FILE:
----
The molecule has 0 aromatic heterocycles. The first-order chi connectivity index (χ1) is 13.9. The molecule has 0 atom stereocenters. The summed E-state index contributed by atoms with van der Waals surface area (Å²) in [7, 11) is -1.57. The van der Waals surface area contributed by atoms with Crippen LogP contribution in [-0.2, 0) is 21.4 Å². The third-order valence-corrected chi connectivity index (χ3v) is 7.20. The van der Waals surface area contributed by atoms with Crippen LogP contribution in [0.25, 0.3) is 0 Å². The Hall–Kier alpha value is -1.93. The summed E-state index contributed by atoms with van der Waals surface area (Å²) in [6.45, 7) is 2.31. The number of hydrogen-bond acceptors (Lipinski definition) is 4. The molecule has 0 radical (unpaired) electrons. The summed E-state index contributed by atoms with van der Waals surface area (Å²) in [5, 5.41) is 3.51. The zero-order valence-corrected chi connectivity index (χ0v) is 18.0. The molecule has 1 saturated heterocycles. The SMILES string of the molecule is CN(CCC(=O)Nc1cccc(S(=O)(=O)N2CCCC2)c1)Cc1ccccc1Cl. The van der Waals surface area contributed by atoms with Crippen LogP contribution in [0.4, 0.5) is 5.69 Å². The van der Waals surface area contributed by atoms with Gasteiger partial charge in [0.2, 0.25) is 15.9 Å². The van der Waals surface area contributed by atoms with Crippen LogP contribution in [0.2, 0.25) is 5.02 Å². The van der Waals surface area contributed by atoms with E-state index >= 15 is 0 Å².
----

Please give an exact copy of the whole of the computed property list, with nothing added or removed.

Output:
The molecule has 0 aromatic heterocycles. The first-order chi connectivity index (χ1) is 13.9. The molecule has 0 atom stereocenters. The summed E-state index contributed by atoms with van der Waals surface area (Å²) in [7, 11) is -1.57. The van der Waals surface area contributed by atoms with Crippen LogP contribution in [-0.2, 0) is 21.4 Å². The third-order valence-corrected chi connectivity index (χ3v) is 7.20. The van der Waals surface area contributed by atoms with Crippen LogP contribution in [0.25, 0.3) is 0 Å². The Hall–Kier alpha value is -1.93. The summed E-state index contributed by atoms with van der Waals surface area (Å²) in [6.45, 7) is 2.31. The number of hydrogen-bond acceptors (Lipinski definition) is 4. The molecule has 0 radical (unpaired) electrons. The summed E-state index contributed by atoms with van der Waals surface area (Å²) in [5, 5.41) is 3.51. The zero-order valence-corrected chi connectivity index (χ0v) is 18.0. The molecule has 1 saturated heterocycles. The SMILES string of the molecule is CN(CCC(=O)Nc1cccc(S(=O)(=O)N2CCCC2)c1)Cc1ccccc1Cl. The van der Waals surface area contributed by atoms with Crippen LogP contribution in [0.4, 0.5) is 5.69 Å². The van der Waals surface area contributed by atoms with Gasteiger partial charge in [0.2, 0.25) is 15.9 Å². The van der Waals surface area contributed by atoms with Crippen LogP contribution in [0.2, 0.25) is 5.02 Å². The van der Waals surface area contributed by atoms with E-state index >= 15 is 0 Å².